A certain inwardness is required before outward projections change. Outward projections create and re-create a view that everything remains as a perpetuating cycle. To move beyond a “safe” orbit, of the cyclic appearance of primate-human life, we need to become “unsafe” (in the sense that we penetrate and challenge our old emotional patterns of thought) by looking into ourselves. Into our brains. Not continue looking OUT at others, which, consequently, tends us to also look OUT at ourselves by virtue of us remaining a mere reflection of those we feel are stuck.
“The Moral Landscape” is a science about looking INTO ourselves. It is a NEW SCIENCE in that it does not do what old science tends to do. “Old science” sees man as the center of all other things and creatures by being only objective of phenomena outside of what could be described as “ego”. A “new science” OF ego seems to be what is required. And what is “ego” in this context (or any context, for that matter)? It is the emotional activity of our own brain and it gives rise to a mere notion that this is what we are. “The Moral Landscape” can give us insight to show that we are more than an isolated ego competing for space and resource with all other egos.

[ Edited: 18 January 2011 03:46 AM by gragor]
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Posted: 20 April 2011 08:33 AM   [ Ignore ]   [ # 12 ]  
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LOL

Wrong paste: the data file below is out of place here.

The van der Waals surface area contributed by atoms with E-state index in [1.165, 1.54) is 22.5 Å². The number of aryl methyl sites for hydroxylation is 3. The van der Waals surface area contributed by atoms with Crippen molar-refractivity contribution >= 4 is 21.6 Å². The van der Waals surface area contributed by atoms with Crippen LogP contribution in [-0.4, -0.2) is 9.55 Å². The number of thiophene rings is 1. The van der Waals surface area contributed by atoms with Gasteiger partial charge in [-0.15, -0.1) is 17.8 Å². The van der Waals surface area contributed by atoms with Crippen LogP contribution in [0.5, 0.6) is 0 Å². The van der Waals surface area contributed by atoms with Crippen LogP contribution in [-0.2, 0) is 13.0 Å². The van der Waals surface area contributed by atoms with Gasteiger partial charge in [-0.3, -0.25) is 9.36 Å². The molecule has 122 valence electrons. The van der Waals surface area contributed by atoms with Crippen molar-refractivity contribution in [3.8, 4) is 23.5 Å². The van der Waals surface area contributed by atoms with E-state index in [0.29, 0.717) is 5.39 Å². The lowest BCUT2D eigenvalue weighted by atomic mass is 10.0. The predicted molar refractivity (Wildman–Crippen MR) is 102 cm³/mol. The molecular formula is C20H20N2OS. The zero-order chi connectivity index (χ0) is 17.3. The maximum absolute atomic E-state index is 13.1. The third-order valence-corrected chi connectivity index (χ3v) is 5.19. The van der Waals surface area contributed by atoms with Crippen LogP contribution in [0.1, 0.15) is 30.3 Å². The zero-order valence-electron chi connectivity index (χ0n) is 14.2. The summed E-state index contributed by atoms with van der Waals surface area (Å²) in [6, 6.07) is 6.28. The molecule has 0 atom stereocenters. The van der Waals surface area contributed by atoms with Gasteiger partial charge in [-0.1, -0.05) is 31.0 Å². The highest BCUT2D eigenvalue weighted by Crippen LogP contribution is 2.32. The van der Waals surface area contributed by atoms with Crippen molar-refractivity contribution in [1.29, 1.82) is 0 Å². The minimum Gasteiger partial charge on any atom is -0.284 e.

The 3D version is just a reduced simplification. The vertical axis is obviously well-being. The other axis are just whatever the variables are that well-being is a function of. Sam demonstrated that these exist and can be known in principal. Thats all that is needed for that representation to be valid for its purpose. It reminds me of non-linear system analysis. I think you (buybuy) are being over-dramatic. I could do the same thing with any real world system. Take the temperature of the planet. There are pretty much an infinite number of variables that affect the temperature of the planet, any diagram without that infinite number of labeled axis is just woowoo? But we take as known that there are some number of variables that affect the temperature of the planet, and you could come to that realisation without knowing anything specific about ANYTHING in reality. Just by applying scientific epistemology, that nonsense diagram is the prototypical model.

“And for my part, I find those who support Sam in his new book come in two varieties: those who consider the book hard to understand, don’t believe they understand it, but believe it is profound and true nonetheless, and those who think it is simple, and clearly understand little if anything of what Sam has to say. We have the Mysterions and the Inattentive.”

-Well its good that you have specified the way you are superior to everyone to each extreme of the spectrum of people who disagree with you.


And to the OP:

Yes.


“Does Sam think that well-being can be reduced to a single variable”

Wellbeing could be a multidimensional number but that number would have a magnitude that would be wellbeing. The structure of what wellbeing is is an open question. Thats kinda a good thing…